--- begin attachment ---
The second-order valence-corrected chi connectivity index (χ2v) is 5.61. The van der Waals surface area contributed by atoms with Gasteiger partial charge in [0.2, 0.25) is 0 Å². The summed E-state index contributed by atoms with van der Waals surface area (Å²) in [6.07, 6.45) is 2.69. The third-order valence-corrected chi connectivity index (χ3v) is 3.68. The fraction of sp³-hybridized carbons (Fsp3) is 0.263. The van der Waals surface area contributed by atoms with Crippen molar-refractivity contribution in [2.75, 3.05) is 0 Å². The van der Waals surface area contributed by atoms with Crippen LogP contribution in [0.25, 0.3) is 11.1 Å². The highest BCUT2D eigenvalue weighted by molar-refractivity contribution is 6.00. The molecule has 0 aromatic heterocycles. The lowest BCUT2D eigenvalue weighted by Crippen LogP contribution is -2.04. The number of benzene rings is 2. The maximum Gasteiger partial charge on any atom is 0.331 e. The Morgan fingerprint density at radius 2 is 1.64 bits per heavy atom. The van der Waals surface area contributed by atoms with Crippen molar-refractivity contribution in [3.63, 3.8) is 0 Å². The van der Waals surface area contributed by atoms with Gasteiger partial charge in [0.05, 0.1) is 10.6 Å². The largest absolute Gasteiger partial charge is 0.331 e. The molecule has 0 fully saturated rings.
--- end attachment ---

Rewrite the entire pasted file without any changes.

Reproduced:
The second-order valence-corrected chi connectivity index (χ2v) is 5.61. The van der Waals surface area contributed by atoms with Gasteiger partial charge in [0.2, 0.25) is 0 Å². The summed E-state index contributed by atoms with van der Waals surface area (Å²) in [6.07, 6.45) is 2.69. The third-order valence-corrected chi connectivity index (χ3v) is 3.68. The fraction of sp³-hybridized carbons (Fsp3) is 0.263. The van der Waals surface area contributed by atoms with Crippen molar-refractivity contribution in [2.75, 3.05) is 0 Å². The van der Waals surface area contributed by atoms with Crippen LogP contribution in [0.25, 0.3) is 11.1 Å². The highest BCUT2D eigenvalue weighted by molar-refractivity contribution is 6.00. The molecule has 0 aromatic heterocycles. The lowest BCUT2D eigenvalue weighted by Crippen LogP contribution is -2.04. The number of benzene rings is 2. The maximum Gasteiger partial charge on any atom is 0.331 e. The Morgan fingerprint density at radius 2 is 1.64 bits per heavy atom. The van der Waals surface area contributed by atoms with Crippen molar-refractivity contribution in [3.63, 3.8) is 0 Å². The van der Waals surface area contributed by atoms with Gasteiger partial charge in [0.05, 0.1) is 10.6 Å². The largest absolute Gasteiger partial charge is 0.331 e. The molecule has 0 fully saturated rings.